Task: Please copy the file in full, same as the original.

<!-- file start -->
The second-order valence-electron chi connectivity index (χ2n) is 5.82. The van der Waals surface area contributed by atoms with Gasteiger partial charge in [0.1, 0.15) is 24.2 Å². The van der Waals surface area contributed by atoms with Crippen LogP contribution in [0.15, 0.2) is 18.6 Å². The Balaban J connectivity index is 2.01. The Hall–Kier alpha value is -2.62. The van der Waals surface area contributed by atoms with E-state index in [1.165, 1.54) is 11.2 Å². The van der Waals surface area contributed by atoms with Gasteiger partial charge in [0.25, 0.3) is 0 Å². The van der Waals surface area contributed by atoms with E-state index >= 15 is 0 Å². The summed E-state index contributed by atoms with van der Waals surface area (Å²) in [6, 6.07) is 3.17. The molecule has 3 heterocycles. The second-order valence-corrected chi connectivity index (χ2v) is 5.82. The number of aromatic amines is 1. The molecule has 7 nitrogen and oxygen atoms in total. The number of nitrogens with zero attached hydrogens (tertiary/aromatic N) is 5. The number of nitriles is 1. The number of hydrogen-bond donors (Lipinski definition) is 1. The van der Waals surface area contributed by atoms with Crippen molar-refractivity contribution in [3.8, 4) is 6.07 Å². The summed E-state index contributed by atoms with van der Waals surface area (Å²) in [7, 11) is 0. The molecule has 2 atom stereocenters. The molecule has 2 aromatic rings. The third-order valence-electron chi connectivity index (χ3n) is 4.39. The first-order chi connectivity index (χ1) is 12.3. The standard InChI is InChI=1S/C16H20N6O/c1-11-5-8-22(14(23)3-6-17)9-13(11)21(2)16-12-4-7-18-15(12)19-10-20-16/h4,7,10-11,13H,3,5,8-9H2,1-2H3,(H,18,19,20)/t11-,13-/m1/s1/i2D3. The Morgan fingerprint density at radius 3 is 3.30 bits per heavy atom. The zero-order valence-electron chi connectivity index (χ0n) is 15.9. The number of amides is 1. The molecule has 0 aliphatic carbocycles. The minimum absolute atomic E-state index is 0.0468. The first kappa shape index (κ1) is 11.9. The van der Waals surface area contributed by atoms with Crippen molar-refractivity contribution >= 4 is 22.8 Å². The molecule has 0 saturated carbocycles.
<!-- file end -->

The second-order valence-electron chi connectivity index (χ2n) is 5.82. The van der Waals surface area contributed by atoms with Gasteiger partial charge in [0.1, 0.15) is 24.2 Å². The van der Waals surface area contributed by atoms with Crippen LogP contribution in [0.15, 0.2) is 18.6 Å². The Balaban J connectivity index is 2.01. The Hall–Kier alpha value is -2.62. The van der Waals surface area contributed by atoms with E-state index in [1.165, 1.54) is 11.2 Å². The van der Waals surface area contributed by atoms with Gasteiger partial charge in [0.25, 0.3) is 0 Å². The van der Waals surface area contributed by atoms with E-state index >= 15 is 0 Å². The summed E-state index contributed by atoms with van der Waals surface area (Å²) in [6, 6.07) is 3.17. The molecule has 3 heterocycles. The second-order valence-corrected chi connectivity index (χ2v) is 5.82. The number of aromatic amines is 1. The molecule has 7 nitrogen and oxygen atoms in total. The number of nitrogens with zero attached hydrogens (tertiary/aromatic N) is 5. The number of nitriles is 1. The number of hydrogen-bond donors (Lipinski definition) is 1. The van der Waals surface area contributed by atoms with Crippen molar-refractivity contribution in [3.8, 4) is 6.07 Å². The summed E-state index contributed by atoms with van der Waals surface area (Å²) in [7, 11) is 0. The molecule has 2 atom stereocenters. The molecule has 2 aromatic rings. The third-order valence-electron chi connectivity index (χ3n) is 4.39. The first-order chi connectivity index (χ1) is 12.3. The standard InChI is InChI=1S/C16H20N6O/c1-11-5-8-22(14(23)3-6-17)9-13(11)21(2)16-12-4-7-18-15(12)19-10-20-16/h4,7,10-11,13H,3,5,8-9H2,1-2H3,(H,18,19,20)/t11-,13-/m1/s1/i2D3. The Morgan fingerprint density at radius 3 is 3.30 bits per heavy atom. The zero-order valence-electron chi connectivity index (χ0n) is 15.9. The number of amides is 1. The molecule has 0 aliphatic carbocycles. The minimum absolute atomic E-state index is 0.0468. The first kappa shape index (κ1) is 11.9. The van der Waals surface area contributed by atoms with Crippen molar-refractivity contribution >= 4 is 22.8 Å². The molecule has 0 saturated carbocycles.